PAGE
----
If you are anchoring the pipe, when possible, you should connect to the flanges as this is the most secure way – but it’s not always an option as it might clash with something below. Where this is not possible a direct to pipe, split band type anchor can be used.
For a standard pipe support, you could use U bolt, split band, or saddle clamp. A variety of interfacing components are available so these can be used in conjunction with both channel systems and modular systems such as Sikla Framo.
For stainless steel pipe, you can’t have galvanised steel touching it – if those 2 metals touch, it causes a reaction called galvanic corrosion. Instead, you have to isolate the two by using a pipe clamp as it comes with a rubber lining. If using U bolts or saddles, you must use an isolation strip.
Ultimately, the material in the pipework and its size define the type of connection between the support and pipe should be.
#3 Anchor/fixing specification
When it comes to large, plant pipework, in most cases you’re fastening the frame directly to the floor or ceiling, meaning you’ll have a foot/baseplate (although in rare cases you may fasten to the wall). Of course, in order to successfully fasten and stop the support from moving, you need something… yep, an anchor or fixing!
Depending on how far along the project you are, sometimes there may have already been an anchor specification created for the project. At some point, testing might have taken place to confirm that a particular anchor has been tested in the substrate, and therefore it’s the one that should be used. So before anything else, check if there exists an anchor specification for the site.
In outdoor instances, and particularly environments that may be corrosive like with water treatment works, quite often a stainless steel anchor will be requested for its higher corrosion resistance compared to standard galvanised steel. But bear in mind that the baseplates are made of mild steel and then galvanised, so you need to isolate it from a stainless steel fixing by using a nylon washer to avoid galvanic corrosion. This applies to both welded and modular steel pipework supports.
We’ve hinted at this one here and there as it somewhat overlaps with the other considerations. Modular pipework (Framo) is often used in both indoor and outdoor situations because of its adaptability and the corrosion protection that comes with it off the shelf. It’s suited to most applications, therefore a lot of people use it indoors purely because of all of the other favourable attributes that you get with it beyond just the corrosion protection. So, whilst the environment isn’t a concern with modular steel/Sikla Framo as it already has HCP (high corrosion protection) coating, it is with welded steel.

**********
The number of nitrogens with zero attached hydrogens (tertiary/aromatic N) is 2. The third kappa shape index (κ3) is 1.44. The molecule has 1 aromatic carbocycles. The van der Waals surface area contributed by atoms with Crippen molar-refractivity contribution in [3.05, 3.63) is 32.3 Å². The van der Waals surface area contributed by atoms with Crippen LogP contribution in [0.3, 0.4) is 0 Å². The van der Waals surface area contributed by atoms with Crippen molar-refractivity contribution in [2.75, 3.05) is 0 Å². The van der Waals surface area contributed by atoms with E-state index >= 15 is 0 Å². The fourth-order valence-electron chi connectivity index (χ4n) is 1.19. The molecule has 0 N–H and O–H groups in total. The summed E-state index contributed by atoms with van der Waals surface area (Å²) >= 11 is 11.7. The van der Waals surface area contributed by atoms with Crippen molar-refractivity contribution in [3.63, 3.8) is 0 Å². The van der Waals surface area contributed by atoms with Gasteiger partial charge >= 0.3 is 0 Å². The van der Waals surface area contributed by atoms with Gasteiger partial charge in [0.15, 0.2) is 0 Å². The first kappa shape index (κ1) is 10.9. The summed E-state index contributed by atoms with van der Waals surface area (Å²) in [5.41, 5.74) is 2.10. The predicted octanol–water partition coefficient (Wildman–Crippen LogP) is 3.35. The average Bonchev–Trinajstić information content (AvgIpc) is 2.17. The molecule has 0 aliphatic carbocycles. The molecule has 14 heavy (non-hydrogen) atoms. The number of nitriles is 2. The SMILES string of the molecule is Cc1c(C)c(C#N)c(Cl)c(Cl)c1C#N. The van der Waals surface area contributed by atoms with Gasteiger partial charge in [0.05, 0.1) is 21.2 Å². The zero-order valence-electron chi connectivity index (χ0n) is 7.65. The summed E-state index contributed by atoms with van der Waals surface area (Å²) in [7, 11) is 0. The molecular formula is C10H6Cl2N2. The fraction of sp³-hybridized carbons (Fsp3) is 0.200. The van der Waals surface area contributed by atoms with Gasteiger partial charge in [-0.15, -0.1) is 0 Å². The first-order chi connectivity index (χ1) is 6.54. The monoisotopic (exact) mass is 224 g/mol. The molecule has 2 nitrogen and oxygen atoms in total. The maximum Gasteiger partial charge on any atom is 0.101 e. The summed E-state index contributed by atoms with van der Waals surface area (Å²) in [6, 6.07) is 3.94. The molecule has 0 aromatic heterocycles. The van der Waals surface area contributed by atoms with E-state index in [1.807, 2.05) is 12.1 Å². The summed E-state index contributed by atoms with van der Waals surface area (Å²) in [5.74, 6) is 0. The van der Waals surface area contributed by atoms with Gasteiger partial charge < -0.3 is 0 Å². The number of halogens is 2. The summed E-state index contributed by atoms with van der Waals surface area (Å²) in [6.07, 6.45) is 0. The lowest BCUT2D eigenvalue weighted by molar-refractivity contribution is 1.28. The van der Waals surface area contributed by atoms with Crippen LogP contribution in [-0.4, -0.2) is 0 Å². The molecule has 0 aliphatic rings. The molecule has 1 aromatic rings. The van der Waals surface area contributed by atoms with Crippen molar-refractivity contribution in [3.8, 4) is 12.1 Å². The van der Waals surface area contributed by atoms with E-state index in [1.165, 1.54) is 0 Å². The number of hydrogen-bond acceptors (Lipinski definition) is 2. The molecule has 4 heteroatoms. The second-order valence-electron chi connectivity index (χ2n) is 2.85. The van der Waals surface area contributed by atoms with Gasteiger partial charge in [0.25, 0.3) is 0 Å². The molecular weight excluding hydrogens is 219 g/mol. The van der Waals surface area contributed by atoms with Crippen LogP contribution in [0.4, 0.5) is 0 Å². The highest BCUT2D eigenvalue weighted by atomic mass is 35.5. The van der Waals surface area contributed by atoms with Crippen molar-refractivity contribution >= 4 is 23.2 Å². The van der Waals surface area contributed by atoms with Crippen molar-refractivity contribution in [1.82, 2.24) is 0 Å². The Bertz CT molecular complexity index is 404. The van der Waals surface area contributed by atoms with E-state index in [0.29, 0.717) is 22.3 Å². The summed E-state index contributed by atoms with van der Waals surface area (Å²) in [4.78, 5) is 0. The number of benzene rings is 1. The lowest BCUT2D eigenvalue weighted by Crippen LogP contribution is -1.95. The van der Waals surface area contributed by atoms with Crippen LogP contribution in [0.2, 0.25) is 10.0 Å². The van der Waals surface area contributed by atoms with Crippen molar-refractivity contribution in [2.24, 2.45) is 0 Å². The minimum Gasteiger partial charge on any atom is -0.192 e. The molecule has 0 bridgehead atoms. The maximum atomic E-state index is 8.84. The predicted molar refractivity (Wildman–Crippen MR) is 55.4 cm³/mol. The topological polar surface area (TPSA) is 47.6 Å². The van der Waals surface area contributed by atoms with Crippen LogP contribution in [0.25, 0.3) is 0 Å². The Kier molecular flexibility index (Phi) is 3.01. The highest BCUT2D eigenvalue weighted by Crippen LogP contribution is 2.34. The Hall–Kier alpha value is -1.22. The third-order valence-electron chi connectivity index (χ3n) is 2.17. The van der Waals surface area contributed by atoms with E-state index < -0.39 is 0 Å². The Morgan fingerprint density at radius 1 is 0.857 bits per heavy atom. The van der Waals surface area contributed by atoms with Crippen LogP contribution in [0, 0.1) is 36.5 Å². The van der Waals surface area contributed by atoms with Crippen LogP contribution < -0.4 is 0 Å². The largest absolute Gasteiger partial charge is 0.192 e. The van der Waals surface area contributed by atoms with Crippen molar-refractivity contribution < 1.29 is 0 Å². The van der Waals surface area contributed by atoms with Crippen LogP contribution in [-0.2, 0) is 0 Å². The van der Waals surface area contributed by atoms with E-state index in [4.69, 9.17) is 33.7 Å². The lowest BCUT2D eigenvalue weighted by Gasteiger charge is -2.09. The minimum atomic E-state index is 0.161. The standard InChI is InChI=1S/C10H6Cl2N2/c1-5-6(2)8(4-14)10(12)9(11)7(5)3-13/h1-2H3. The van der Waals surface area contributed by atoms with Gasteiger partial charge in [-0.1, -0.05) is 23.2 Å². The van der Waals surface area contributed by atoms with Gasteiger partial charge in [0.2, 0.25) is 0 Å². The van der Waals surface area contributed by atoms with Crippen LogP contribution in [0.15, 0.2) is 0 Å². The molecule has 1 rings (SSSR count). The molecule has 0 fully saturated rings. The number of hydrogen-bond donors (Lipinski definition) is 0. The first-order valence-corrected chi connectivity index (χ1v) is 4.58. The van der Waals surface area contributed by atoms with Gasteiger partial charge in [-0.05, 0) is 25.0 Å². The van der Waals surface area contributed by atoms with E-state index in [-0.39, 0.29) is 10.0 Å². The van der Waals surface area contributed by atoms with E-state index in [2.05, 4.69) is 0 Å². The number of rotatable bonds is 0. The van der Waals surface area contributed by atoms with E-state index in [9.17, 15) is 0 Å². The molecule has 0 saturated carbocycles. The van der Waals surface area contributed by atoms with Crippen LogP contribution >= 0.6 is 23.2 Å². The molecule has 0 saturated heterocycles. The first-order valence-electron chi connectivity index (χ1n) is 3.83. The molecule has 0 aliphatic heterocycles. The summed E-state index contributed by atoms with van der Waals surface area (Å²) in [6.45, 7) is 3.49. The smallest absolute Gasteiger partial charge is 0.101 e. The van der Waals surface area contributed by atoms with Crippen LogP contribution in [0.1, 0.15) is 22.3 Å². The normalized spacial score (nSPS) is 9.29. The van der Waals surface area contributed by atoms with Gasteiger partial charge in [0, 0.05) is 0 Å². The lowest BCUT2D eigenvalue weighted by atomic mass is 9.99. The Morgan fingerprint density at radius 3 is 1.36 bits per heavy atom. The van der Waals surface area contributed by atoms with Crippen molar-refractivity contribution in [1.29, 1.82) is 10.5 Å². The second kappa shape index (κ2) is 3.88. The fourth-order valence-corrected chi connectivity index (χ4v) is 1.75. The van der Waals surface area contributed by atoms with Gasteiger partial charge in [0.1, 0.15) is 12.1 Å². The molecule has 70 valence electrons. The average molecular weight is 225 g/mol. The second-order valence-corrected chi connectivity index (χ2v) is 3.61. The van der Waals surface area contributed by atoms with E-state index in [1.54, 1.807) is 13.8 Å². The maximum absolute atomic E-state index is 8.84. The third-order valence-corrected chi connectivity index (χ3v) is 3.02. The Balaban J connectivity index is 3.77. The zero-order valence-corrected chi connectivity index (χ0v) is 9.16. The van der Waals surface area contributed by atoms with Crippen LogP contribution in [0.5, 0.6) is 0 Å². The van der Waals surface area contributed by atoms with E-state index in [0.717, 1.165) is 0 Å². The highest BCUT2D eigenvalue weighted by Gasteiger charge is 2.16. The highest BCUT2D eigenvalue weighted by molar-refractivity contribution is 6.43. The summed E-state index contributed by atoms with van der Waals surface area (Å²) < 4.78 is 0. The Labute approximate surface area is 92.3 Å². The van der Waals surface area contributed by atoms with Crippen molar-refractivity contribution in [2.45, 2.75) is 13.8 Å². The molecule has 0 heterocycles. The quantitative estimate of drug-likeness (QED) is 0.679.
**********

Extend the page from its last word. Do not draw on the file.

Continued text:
Oftentimes in a non-corrosive indoor environment like a plant room, the supports will only be painted with a primer or red oxide coating as that is usually sufficient protection on top of the mild steel. However, for outdoor situations, you’d need something a bit heavier duty! That’s when you’d send it off to get hot-dip galvanised. This would take some extra time, so be mindful of that.
#5 Dynamic loads or thrusts
This one is an important one (well, they all are, but you know what I mean). The loads determine how well your pipe support can perform. At the end of the day, it all comes down to ensuring that they are fit-for-purpose, and can take the loads applied to them. The ever-relevant question that is “if challenged, can you demonstrate that the bracket you’ve installed is fit-for-purpose?” strikes yet again.
There are two types of loads you should watch out for; static loads which are the direct, constant loads sitting on top of a support, and dynamic loads. Dynamic loads are usually liquids (in most cases, water) running through the pipes rapidly and usually in a specific direction, creating this great force. You should also think about whether the pipe has any bends (and where) as this produces more thrust. Even with straight pipework, dynamic forces have an impact, but with bends, the impact is amplified. In some outdoor situations, the pipework can be quite high off the ground, and with height comes another type of dynamic load which is wind. The higher up the pipe is, the more you have to take wind loads into account.